Covering 10,528 hectares of mountainous landscape, the Buda Landscape-protection Area surrounds Budapest from the north-west, and at many points it deeply stretches into the city. The main objectives of the protection is to preserve the unique botanical, zoological and geological values of these wooded mountains and to keep the complex landscape of forests and open areas intact by preventing any constructions in the area. Our goal is to maintain this green belt in the vicinity of Budapest, which functions as the lung of the capital.Budaörs wasteland: a highly protected area
This landscape shows a barren face from a distance, but a closer look reveals an extremely rich natural rock-garden. The main mass of its rock-bed is mid-Triassic dolomite, which is the oldest rock type in the Buda mountains. Its dry grassland consists of several species that grow only in the Carpathian basin, and some of them can be found only in these hills. In some cases even the names reveal the indigenous nature of the plants. This is apparent in names such as the Hungarian seseli, the Buda centaurea and the Buda sorb. The Amygdalus nana L. and the Phlomis tuberosa L., which grow in the grasslands in the loess soil at the foot of the mountains are also highly valuable. Outstanding zoological value of the area is attributed to the Coluber caspius, which is on the brink of extinction as a result of the disturbance caused by tourists.
The excursion zone in Buda
The area has been promoted by guide books since the late 19th century as the most frequented tourist destination within the reach of the capital, which includes János-hegy, the forest range of Budakeszi and the environs of Hárshegy. One of its most popular points is Normafa, a place popular with artists in the early 1900s. Its name refers to a giant beech which had witnessed a memorable performance of Norma’s aria by Mrs. Schodel, a celebrated diva of the age. The tree was later struck by lightning but lived on until 1927.The 160-180 year-old beech and sessile oak forests on János-hegy offer a chance of survival to several species which live in very old or dead trees. Today, in these forests, the warbling of the black woodpecker, which nests in the hollows of old beech trees, can often be heard. The first early spring flower in the Buda hills, the winter aconite blossoms in the hornbeam-oak forests.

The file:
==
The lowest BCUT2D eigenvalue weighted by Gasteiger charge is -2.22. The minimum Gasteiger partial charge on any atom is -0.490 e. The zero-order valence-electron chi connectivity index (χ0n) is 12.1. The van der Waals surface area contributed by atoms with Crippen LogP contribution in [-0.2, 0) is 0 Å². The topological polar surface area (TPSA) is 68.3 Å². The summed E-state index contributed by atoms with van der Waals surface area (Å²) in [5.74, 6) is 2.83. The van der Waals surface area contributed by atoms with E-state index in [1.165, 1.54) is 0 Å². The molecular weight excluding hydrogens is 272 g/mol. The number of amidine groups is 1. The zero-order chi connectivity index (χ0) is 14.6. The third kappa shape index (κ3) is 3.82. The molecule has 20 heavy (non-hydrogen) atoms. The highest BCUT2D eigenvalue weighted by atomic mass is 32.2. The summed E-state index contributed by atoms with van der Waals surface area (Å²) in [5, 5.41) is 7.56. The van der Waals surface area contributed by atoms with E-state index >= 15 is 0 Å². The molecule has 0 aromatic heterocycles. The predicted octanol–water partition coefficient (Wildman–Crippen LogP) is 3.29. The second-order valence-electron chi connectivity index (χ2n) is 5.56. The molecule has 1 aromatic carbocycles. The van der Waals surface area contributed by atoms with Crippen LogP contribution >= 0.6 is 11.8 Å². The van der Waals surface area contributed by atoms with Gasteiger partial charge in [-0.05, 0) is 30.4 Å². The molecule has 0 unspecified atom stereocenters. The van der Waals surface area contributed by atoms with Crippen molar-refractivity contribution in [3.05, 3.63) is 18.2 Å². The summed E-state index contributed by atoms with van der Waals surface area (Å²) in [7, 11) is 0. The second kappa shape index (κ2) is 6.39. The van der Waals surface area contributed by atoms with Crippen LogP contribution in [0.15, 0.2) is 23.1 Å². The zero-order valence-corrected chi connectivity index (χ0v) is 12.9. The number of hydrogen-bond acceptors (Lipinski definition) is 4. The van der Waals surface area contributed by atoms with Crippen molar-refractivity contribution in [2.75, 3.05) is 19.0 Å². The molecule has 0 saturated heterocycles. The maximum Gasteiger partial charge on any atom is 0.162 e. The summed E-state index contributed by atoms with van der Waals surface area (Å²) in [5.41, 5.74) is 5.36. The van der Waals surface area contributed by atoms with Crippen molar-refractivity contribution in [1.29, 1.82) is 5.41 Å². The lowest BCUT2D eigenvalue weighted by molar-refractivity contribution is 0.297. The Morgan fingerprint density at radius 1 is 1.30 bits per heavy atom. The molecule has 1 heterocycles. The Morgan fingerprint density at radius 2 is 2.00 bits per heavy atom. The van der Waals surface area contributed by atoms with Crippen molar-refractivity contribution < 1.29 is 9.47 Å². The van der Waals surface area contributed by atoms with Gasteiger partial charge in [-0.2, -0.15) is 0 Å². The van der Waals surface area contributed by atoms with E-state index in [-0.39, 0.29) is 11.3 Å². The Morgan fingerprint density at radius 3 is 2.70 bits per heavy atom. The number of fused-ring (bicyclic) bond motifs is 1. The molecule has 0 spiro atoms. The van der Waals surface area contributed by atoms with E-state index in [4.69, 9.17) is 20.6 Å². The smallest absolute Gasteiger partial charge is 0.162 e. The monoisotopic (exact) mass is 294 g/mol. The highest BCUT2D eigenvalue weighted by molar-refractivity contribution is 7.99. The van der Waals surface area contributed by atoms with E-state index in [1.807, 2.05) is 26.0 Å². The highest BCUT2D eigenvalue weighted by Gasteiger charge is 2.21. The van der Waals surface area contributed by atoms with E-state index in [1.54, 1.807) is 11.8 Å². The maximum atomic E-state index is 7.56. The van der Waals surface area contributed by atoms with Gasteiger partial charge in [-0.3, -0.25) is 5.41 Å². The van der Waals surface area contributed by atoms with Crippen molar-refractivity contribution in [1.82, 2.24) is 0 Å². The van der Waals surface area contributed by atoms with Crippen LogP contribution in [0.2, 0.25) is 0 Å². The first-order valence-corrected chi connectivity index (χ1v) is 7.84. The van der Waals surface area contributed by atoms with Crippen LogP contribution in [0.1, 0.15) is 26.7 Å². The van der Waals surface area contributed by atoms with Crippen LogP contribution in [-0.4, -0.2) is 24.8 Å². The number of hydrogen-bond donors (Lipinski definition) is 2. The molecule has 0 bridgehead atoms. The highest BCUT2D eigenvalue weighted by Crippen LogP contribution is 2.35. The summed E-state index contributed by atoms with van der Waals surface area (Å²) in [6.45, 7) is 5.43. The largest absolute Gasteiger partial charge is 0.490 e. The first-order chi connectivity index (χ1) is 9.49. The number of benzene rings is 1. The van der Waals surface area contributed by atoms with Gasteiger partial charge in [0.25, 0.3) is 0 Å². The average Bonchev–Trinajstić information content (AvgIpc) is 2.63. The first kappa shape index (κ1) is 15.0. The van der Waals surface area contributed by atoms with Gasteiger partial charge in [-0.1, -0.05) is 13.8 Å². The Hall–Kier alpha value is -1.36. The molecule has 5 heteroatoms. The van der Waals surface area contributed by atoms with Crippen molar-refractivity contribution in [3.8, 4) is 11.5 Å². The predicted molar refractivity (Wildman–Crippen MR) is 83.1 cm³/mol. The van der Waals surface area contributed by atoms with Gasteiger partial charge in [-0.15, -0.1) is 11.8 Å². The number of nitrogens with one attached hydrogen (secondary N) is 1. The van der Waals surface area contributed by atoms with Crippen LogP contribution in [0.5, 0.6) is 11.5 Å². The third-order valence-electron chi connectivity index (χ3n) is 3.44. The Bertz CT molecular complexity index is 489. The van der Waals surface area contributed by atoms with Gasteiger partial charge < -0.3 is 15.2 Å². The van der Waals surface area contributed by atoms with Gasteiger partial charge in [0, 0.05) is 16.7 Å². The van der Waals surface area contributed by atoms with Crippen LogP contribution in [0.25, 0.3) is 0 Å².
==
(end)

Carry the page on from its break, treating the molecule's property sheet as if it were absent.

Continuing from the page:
Hármashatár-hegy and the Hidegkút basin
The steep dolomite edges of the mountain chain which extends from Hármashatár-hegy to Kálvária-hegy in Solymár feature rock vegetation dotted by the Lagurus ovatus, an indigenous plant of Buda, whose beautiful dark blue flower resembles the tail of a rabbit. Red viper's buglosses decorate the steppe slopes of the mountain. In places where woody plants can cling to the soil, the grassland is replaced by sumac dotted karst-bushes and then by hornbeam-oak woods. Along Hármashatár-hegy, the edible domestic sorb, Pyrus nivalis and the Vitis sylvestris, which grows clinging to trees, are reminiscences of a viticulture that once flourished here. The barren dolomite rocks also provide a peaceful habitat for the protected black Sorbus aucuparia and also the Spiraea media, which grows only here. Some rare orchids, such as the fly orchid, the Ophrys scopolax CAV subsp. cornuta and the Himantoglossum caprinum are also found in these mountains. The rock grasslands and karst bushes on dry and warm southern hillsides provide an ideal environment for the most valuable insects of Mediterranean and continental origin, such as the slowly moving Saga pedo, largest insect in Hungary and in Europe, and the Aculaphus macaronius, an insect characterised by astounding looks and very high flying speed. The most interesting vertebral animal is the Ablepharus kitaibelii fitzingeri, which lives on the barren limestone and dolomite.